On Sat, Feb 18, 2006 at 01:57:18AM +0200, Brad Bowman wrote:
: Hi again,
: L<S06/"Macros">
: Is it possible to refer to a variable in a CODE quotation without
: splicing it in as an AST or string?  I can't see how this is
: be possible under S06, unless using OUTER:: is intended to be 
: a non-splicing variable mention.  
: The sample snippet in S06 seems simple but got me confused.
: I'll explain my interpretation so the confusion can be removed
: from the rules or my understanding, where ever it's found to be.
: The snippet:
:  return CODE { say $a };
: The snippet will probably be found inside a macro and will be run
: during the macro's expansion elsewhere.  When it is run,
: an AST for "say $a" is produced that searches for $a in
: the lexical scope containing the CODE block, otherwise
: the macro call scope is searched, or emit a compile time error.
: $a is spliced into the say as either a string or AST, not
: as a runtime use of $a.  If the snippet was:
: $a = '$a';
: return CODE { say $a };
: Then we'd (eventually) get a non-splicing mention of $a, one that
: would refer to the $a in scope at the macro call, I think.
: Is this correct?  

No.  If bare $a is not found in the CODE's scope, it must *bind* to
an existing $a in the macro caller's scope as a runtime use of $a,
or the macro fails.  If the calling code wants to supply arguments
to the macro body, they must come in as ordinary arguments, or use
some modifier that chases up the dynamic stack, such as one of


: Perhaps signatures on CODE forms can be used to specify the variables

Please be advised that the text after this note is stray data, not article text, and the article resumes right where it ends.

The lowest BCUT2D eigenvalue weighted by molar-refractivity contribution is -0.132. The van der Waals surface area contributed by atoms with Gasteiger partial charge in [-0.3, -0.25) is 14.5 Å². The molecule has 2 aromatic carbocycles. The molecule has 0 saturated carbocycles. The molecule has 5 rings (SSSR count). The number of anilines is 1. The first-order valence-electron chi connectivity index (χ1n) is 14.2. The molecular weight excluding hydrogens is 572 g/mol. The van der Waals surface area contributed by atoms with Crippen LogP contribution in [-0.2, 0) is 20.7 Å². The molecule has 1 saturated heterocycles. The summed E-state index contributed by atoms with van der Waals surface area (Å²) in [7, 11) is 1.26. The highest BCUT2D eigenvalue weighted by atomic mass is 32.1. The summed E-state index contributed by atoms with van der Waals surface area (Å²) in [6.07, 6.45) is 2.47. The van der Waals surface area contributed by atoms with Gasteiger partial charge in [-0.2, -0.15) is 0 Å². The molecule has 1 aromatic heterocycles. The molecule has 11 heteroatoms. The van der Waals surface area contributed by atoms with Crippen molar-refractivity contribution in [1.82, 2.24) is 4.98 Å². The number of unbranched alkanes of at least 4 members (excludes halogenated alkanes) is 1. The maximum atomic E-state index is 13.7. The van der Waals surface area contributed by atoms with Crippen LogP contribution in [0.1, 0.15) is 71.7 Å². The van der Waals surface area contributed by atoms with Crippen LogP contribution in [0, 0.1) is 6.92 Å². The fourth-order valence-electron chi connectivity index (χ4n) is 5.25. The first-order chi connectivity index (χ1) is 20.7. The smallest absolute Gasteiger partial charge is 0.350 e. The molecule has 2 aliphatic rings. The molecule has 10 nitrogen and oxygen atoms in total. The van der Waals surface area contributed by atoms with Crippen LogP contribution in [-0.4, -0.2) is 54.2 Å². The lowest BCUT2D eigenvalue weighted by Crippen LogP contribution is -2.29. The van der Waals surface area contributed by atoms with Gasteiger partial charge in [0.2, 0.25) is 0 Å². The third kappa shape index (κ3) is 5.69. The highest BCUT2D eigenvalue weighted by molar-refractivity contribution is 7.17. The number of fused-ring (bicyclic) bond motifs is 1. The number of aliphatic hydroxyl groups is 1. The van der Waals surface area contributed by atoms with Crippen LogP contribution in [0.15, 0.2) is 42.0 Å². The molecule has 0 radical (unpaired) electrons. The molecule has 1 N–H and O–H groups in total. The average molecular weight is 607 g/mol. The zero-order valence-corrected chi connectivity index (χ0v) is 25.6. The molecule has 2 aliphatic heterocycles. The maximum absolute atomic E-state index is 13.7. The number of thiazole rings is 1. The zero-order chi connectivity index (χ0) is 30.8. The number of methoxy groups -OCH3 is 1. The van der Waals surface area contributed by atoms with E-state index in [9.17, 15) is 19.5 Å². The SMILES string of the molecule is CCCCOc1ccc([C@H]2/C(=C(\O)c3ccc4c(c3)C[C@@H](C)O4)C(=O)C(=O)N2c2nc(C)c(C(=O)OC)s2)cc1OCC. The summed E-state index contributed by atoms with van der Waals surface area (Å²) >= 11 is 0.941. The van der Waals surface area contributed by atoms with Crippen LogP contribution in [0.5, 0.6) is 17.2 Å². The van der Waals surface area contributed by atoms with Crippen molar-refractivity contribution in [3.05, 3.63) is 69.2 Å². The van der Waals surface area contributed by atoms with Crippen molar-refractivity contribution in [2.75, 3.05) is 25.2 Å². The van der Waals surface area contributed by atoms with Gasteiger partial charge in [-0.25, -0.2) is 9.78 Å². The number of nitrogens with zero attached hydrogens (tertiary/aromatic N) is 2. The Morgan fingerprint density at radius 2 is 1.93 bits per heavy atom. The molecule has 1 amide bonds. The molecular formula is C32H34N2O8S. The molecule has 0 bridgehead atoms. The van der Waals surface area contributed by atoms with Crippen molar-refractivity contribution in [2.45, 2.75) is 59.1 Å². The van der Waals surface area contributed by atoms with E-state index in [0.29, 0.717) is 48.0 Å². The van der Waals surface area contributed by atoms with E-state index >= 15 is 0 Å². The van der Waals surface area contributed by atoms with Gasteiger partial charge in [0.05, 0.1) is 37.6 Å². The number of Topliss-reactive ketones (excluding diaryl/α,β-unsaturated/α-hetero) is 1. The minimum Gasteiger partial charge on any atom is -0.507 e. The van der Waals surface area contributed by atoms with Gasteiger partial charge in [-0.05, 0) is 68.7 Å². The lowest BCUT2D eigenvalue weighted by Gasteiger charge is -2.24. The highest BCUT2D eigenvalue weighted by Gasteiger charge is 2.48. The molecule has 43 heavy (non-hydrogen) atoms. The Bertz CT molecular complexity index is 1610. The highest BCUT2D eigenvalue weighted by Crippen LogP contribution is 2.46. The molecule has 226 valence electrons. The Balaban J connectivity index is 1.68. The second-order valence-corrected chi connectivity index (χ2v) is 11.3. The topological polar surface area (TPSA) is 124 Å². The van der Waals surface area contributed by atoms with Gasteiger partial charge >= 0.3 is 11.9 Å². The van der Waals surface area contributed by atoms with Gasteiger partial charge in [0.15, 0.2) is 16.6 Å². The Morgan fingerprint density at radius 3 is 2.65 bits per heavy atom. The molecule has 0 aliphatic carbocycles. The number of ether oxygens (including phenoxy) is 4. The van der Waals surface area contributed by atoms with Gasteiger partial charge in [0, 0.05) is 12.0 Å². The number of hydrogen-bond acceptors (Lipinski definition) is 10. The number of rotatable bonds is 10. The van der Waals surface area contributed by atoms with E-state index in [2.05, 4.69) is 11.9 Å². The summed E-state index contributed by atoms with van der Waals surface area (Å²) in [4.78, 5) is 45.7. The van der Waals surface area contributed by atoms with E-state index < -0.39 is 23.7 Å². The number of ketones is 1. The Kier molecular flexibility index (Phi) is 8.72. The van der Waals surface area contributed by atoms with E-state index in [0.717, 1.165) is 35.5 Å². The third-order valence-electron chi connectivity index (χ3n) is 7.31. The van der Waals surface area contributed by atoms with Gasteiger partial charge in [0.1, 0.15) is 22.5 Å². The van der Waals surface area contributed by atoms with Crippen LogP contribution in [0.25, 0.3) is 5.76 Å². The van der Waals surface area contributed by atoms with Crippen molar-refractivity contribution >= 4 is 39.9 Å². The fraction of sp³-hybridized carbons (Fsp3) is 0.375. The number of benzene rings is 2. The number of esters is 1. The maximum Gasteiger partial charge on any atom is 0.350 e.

: which are to be spliced, and their scope of origin.  I'm posting
: some hypothetical syntax because the post made even less sense without it.
: It's obviously in need of refinement:
:  # non-splicing $a from this scope
:  return CODE () { say $a }; 
:  # non-splicing $a in the scope of the macro call
:  return CODE () { say COMPILING::<$a> };
:  # ast-splicing with dwiminess
:  return CODE ($a) { say $a };
:  # ast-splicing requiring a lexical $a here
:  return CODE (OUTER::<$a>) { say $a };
: Traits could be used in the signatures instead of the pseudo packages.
: Sugar to taste.
: This would probably be overloading the meaning of signatures since
: there's no explicit application of the code object to a set of runtime
: arguments.  idea--

Seems to be trying to duplicate the function of the macro's signature,
which is already presumably declaring parameters with various type

It's possible that the interpretation of a macro's $a could depend on
its declared type of the variable it is eventually bound to, but we
can't readily extend that idea to dynamicly scoped value or run-time types.

: It seems like I'm currently obsessed with signatures as silver bullets.
: Is there any hope for my peculiar quest?

Dunno.  But then I don't know if there's any hope for my particular
quest either.   :-)

: A minor related query, can the CODE { ... } form appear outside
: of macro returns?  Can we put the AST in a variable, pass it between
: subroutines and do the usual runtime things with it?

I don't see why not.  The behavior is defined in terms of the current
lexical scope, so it's not required that that particular lexical
scope be supplied by a macro.

: This sig seems particularly apt here,

Signatures are overrated.  :-)

: Brad
: -- 
: When one is not capable of true intelligence, it is good to consult with
: someone of good sense. -- Hagakure http://bereft.net/hagakure/

It's not entirely clear to me that we should trust the advice of someone
who was prevented from committing seppuku only by edict of Tokugawa.  :-)

But the scary part about that quote is that it seems to be saying that
if you have true intelligence you don't need good sense.


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